Cruising some of my favourite blogs this evening, I came across this link:
which will take you to the Harlequin Presents blog and news of a competition for a sizzling first chapter and synopsis for a Harlequin Presents novel. That's a Mills & Boon to those of us outside the US and Canada.
So here I am, now about 15,000 words into The Apprentice, plenty of ideas a-burgeoning, lots of lovely possibilities unfurling, the momentum achieved to know roughly where I'm going in a long-haul journey which will take another 6-8 months. Should I take a swift break to craft up a quick 4,000 words + synopsis for a book which I might then have to write? Except that of course, there will be thousands of contestants in this race, quite literally, and I'm very unlikely to get any nearer a firm book contract.
The thing is, I've always wanted to write for Mills & Boon. Now there's a confession! But seriously...my first completed novel was a Mills & Boon. As with most of my writing, I started writing it in extremis, in this case, financial extremis, during my second year of university. And I wanted to prove to myself I could do it. So began the tale of Ellis and (oh God, I've forgotten her name, let's call her) Elinor. They were musicians brought together in a string quartet much against their will and there were endless opportunities for angry scenes followed by sizzling kisses and my very first sex scene. Ellis and Elinor long ago headed to the great recycling bin in the sky - the mss was written on the dot-matrix v. portable Brother typewriter that my mother bought for my 18th birthday, then photocopied and punted off to Paradise House in Richmond (M&B HQ for the uninitiated). I did eventually receive a really nice rejection letter - not a form FOff you daft bint, but a rejection letter that suggested that someone had actually read my sweaty 52,000 words and thought about them. They pointed out that the setting was not really glamorous enough for the M&B market (yup, I can see that classical music isn't really an alpha male setting....) and apart from that, perhaps Ellis and Elinor were just a touch... well... immature??? I have a feeling this is because Elinor (or whatever the hell her name was) was a bit free and easy about slapping poor Ellis during their various misunderstandings which were many and varied.
Since then, I have learnt a fair deal about writing including how to create conflict between my characters without letting them indulge in assault and battery. But I still want to write a proper, no holds barred M&B with a title that tells you all, e.g. The Secret Millionaire's Greek Baby. Or Virgin in Distress. Or The Italian Tycoon's Reluctant Bride. You think I'm kidding. Well, I'm not. Technically, I believe it was The Greek Millionaire's Secret Baby, but basically, you need a set of dice with the words Millionaire/Billionaire/Tycoon/Prince/Sheikh, then Secret/Misunderstood/Reluctant/Baffled and Virgin/Bride/Mistress/Secretary/Baby with finally, Spanish/Italian/Greek/Arab engraved on them and you too can play the Name That Romance competition. Actually, maybe not Baffled. Maybe Captive or Innocent instead of Baffled.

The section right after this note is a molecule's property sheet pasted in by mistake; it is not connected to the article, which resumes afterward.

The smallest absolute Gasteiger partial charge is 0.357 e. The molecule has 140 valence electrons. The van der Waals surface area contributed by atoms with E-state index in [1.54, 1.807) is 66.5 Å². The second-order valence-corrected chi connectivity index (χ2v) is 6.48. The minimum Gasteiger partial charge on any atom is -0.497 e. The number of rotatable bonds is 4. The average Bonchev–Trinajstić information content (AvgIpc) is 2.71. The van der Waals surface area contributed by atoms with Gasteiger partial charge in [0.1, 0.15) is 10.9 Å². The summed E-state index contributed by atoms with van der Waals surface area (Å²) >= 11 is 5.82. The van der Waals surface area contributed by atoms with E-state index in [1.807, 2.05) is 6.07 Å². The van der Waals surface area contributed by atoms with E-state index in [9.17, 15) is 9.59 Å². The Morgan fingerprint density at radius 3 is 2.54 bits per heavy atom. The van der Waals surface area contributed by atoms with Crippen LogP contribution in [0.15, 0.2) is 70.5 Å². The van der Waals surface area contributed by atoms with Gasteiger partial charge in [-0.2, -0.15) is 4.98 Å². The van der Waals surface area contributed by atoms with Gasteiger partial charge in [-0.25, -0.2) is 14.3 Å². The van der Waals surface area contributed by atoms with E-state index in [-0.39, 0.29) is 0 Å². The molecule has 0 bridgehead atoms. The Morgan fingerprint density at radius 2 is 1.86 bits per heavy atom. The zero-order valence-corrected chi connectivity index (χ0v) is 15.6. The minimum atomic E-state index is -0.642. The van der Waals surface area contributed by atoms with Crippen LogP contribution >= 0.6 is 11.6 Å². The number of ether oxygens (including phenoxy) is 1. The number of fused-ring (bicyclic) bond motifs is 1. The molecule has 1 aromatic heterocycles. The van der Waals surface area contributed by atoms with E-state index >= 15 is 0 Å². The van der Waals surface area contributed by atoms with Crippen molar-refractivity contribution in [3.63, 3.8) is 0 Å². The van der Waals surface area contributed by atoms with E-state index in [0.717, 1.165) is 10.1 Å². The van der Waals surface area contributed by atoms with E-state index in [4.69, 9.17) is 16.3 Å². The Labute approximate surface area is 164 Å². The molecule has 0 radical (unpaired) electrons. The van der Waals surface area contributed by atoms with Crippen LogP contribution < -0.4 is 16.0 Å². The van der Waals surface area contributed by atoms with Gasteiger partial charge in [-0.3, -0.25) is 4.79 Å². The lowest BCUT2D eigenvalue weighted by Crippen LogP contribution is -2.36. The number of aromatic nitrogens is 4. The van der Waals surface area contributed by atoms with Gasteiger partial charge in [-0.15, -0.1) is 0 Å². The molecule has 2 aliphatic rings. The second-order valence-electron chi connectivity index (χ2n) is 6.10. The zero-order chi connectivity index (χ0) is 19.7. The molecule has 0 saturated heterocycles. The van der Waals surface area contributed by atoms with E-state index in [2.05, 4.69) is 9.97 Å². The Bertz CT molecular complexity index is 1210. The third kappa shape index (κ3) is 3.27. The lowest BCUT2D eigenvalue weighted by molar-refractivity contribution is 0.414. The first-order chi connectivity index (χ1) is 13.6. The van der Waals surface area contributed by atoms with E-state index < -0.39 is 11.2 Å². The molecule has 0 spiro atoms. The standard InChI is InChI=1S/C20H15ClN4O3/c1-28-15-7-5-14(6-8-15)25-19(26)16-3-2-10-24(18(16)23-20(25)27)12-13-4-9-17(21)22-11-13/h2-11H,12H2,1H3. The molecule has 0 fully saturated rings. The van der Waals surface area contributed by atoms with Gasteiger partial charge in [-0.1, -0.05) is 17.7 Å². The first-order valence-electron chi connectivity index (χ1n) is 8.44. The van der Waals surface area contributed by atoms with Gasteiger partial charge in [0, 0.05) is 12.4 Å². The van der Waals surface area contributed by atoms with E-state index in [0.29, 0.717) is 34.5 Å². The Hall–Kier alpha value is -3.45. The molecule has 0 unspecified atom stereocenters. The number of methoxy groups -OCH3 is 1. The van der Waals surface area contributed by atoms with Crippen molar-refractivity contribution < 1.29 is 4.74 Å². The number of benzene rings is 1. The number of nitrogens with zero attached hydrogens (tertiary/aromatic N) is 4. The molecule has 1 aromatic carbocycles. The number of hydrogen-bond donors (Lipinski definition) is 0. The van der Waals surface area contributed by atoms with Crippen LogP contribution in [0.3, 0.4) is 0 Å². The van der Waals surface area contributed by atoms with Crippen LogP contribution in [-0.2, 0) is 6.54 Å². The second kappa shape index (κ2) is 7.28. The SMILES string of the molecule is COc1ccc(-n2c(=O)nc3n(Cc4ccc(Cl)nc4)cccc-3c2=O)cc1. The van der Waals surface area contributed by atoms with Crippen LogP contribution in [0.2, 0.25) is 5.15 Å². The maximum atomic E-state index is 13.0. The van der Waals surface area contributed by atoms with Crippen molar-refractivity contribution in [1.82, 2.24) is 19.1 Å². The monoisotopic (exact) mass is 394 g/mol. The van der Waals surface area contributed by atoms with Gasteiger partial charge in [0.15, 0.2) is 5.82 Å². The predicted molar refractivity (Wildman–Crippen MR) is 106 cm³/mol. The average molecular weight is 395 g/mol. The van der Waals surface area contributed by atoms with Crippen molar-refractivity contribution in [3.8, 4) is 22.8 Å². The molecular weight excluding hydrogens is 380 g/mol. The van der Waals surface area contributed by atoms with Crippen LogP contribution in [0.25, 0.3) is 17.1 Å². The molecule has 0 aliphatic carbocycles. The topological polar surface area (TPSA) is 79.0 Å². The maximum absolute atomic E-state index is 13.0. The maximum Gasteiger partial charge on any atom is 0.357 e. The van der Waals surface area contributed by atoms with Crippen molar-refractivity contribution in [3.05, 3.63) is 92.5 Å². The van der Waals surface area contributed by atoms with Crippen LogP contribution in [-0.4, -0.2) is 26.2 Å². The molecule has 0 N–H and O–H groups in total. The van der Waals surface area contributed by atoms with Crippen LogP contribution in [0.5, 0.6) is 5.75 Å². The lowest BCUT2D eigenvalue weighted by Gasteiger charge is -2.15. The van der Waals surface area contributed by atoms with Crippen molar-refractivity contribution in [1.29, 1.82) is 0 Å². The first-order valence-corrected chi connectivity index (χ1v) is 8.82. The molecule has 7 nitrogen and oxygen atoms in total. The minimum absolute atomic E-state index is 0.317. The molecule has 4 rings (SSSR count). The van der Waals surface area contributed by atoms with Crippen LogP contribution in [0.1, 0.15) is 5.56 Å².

So here's my title, The Reluctant Greek Tycoon's Millionaire Mistress. Nah - I've used Reluctant in a previous title, I can't have that again. So how about The Italian's Innocent Captive. There we are, perfect. Why's she captive, why's she innocent, what does he think she's done? Excellent kick-off questions which can surely take me through 5,000 words and a cooking synopsis...
On the other hand, my current heroine is about to watch her worst enemy break the legs of her uncle's extremely valuable horse at the San Bartolomeo palio....Before the animal rights activists get up in arms, only imaginary horses will be harmed in the making of this novel.
The thing is, one of my goddesses in the writing world, Jennifer Crusie, kicked off her extremely healthy and amusing career by writing what are known as Series Romance for Harlequin. If you can break in and get regular contracts, they are a very nice steady earner. And if you build up a following, you can break out and get into the really lucrative single title market. A great launchpad for a career in one of, if not the most, steady niches in the crazy world of publishing.
So what do you think? Innocent Captive or horse-harming daredevils?
On Teach Me Tonight (http://teachmetonight.blogspot.com/), an erudite hangout for those interested in the psychology and philosophy and literary roots behind the explosion of romance in the publishing world, Laura Vivanco writes about the competition and the idea that the success of M&Bs or Harlequins are inextricably linked with the expansion of capitalism around the world. It's a really interesting piece with links worth pursuing. But it raises for me that good old question - what am I writing for? I have to write, this is something I've long ago accepted, and my feeling is that if I am going to spend so many hours bashing away at a hot laptop (normally 2-3 each night in case you are curious) when I could be doing other things, it would be nice to be rewarded. I've always wanted to be able to earn my living exclusively from writing. It doesn't mean that I would give up teaching, but I would like the option. So, as a writer do you chase the money or write the book of your heart, in the hope that some sweet editor somewhere will read it and believe that it could be a book to soothe many other people's hearts also?
I have friends who are full-time writers/actors/artists and they don't all necessarily like the way things have panned out. Getting the contract, building the following, but most definitely, meeting the deadlines, can be far more stressful than trying to fit the writing in the gaps left by work, kids and life in general. So should I go for the mainstream romance route or pursue my more complex, opaque and ambiguous current WIP?
Whatever the answer, it's time to go and do some writing.